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Media Opportunity: Children choose pay equity at a young age and would incur a cost to make sure equal work receives equal pay: Dalhousie study
At what age do children begin to understand gender-based pay inequities and what would they be willing to do to correct such inequality?
A Dalhousie University researcher addresses those questions in a new study that yielded surprising findings. The paper, published recently in Child Development, suggests a majority of children recognize the injustice of pay inequity at an early age and would incur a personal cost to ensure both boys and girls are paid equally.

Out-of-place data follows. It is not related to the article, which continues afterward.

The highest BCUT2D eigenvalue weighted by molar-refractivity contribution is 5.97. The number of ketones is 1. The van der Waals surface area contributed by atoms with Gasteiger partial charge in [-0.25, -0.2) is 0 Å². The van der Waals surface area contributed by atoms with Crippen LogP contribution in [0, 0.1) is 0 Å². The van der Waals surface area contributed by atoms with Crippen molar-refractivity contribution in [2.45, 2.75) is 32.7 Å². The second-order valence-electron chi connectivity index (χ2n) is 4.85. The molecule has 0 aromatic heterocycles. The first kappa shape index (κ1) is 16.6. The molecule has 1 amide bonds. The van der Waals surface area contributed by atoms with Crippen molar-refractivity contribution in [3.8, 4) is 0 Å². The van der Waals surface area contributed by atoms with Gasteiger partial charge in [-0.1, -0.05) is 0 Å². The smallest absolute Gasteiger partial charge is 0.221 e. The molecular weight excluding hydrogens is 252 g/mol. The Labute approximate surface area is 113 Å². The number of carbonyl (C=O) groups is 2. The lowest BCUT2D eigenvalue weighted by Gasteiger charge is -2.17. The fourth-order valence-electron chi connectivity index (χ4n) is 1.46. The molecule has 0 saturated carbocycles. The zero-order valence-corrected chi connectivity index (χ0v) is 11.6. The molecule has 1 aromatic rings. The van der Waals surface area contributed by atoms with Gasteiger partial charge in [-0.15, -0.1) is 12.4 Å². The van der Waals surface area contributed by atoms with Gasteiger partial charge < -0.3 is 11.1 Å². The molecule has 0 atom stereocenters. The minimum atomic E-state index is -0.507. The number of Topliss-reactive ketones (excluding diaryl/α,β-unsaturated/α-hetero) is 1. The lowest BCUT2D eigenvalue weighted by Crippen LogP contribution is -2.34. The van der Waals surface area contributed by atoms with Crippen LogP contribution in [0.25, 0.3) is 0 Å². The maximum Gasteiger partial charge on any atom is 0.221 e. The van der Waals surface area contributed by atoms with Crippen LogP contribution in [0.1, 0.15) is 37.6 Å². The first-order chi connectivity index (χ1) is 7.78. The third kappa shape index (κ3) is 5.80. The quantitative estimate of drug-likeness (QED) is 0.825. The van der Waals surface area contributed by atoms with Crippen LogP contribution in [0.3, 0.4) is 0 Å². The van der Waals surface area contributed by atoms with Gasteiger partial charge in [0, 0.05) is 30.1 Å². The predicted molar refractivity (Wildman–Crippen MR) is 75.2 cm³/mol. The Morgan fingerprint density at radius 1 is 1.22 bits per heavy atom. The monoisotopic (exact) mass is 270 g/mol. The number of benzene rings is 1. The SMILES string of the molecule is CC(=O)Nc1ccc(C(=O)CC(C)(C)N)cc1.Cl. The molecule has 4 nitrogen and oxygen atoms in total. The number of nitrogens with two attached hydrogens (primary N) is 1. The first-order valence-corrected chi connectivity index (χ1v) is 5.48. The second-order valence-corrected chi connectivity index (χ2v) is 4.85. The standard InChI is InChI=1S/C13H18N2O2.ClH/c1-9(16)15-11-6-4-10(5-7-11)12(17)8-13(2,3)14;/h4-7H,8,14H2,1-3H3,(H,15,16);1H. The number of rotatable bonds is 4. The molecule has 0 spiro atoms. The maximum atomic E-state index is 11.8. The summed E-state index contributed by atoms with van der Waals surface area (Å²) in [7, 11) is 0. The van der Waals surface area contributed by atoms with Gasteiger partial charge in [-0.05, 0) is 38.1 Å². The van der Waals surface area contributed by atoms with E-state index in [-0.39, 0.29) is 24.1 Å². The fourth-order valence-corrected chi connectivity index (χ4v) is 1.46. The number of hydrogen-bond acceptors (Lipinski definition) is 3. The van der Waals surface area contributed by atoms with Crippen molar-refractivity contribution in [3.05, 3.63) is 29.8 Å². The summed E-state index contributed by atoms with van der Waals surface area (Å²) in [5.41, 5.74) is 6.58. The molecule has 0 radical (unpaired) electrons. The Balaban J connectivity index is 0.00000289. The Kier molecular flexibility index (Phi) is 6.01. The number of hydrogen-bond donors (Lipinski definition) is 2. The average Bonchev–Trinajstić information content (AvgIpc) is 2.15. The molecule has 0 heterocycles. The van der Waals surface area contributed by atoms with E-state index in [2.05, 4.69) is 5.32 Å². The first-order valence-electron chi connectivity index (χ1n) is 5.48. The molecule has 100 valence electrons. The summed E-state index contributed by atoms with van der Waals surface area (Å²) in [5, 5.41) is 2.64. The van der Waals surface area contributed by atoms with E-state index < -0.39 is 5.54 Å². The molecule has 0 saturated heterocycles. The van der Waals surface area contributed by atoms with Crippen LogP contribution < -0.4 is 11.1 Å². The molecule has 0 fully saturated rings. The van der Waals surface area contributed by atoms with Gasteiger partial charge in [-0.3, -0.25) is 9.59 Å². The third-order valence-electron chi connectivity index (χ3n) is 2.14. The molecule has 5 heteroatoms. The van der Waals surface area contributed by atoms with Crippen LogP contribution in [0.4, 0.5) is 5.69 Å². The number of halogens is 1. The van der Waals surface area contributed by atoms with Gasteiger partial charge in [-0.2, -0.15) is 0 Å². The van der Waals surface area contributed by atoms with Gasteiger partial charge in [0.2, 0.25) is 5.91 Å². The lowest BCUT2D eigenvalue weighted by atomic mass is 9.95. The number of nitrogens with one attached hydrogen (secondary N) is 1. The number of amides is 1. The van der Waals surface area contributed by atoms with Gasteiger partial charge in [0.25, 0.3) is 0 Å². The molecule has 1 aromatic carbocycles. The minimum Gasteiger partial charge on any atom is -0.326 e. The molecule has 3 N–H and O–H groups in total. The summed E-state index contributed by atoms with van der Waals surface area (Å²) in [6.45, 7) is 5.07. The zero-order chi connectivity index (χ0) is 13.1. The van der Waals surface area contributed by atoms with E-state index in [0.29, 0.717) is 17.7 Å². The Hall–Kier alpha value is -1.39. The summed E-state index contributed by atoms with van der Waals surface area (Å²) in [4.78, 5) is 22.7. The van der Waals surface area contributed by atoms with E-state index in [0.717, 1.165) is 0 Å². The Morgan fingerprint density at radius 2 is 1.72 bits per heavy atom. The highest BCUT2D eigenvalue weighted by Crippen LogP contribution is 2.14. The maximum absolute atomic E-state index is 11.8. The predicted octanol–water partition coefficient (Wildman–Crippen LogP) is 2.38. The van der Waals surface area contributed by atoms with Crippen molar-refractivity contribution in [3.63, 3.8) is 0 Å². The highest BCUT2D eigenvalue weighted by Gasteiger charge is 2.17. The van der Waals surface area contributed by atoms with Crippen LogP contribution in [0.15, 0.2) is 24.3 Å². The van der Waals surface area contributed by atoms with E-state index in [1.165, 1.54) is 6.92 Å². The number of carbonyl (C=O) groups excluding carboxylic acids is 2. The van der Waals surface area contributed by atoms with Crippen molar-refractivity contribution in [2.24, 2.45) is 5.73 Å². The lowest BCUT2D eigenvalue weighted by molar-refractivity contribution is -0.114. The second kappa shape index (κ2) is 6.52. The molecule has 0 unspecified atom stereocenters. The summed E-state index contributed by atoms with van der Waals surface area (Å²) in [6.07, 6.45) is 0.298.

Dr. John Corbit, a SSHRC postdoctoral fellow in Dalhousie’s Department of Psychology and Neuroscience, conducted a series of interviews and created scenarios with children between the ages of four and nine in Boston, Mass., and a small rural village in the highlands of Peru.
Dr. Corbit and his colleagues evaluated how children respond to scenarios in which boys and girls were paid an unequal number of candies for the same work around their classroom. The children were then asked if they would like to give up some of their candies to redistribute the pay. The overwhelming majority of participants chose to intervene against gender-based inequality and redistribute the candies equally.
Dr. Corbit is available to discuss his findings, what they tell us about gender-based inequality and how it is not likely to be an early feature of our psychology.
Senior Research Reporter
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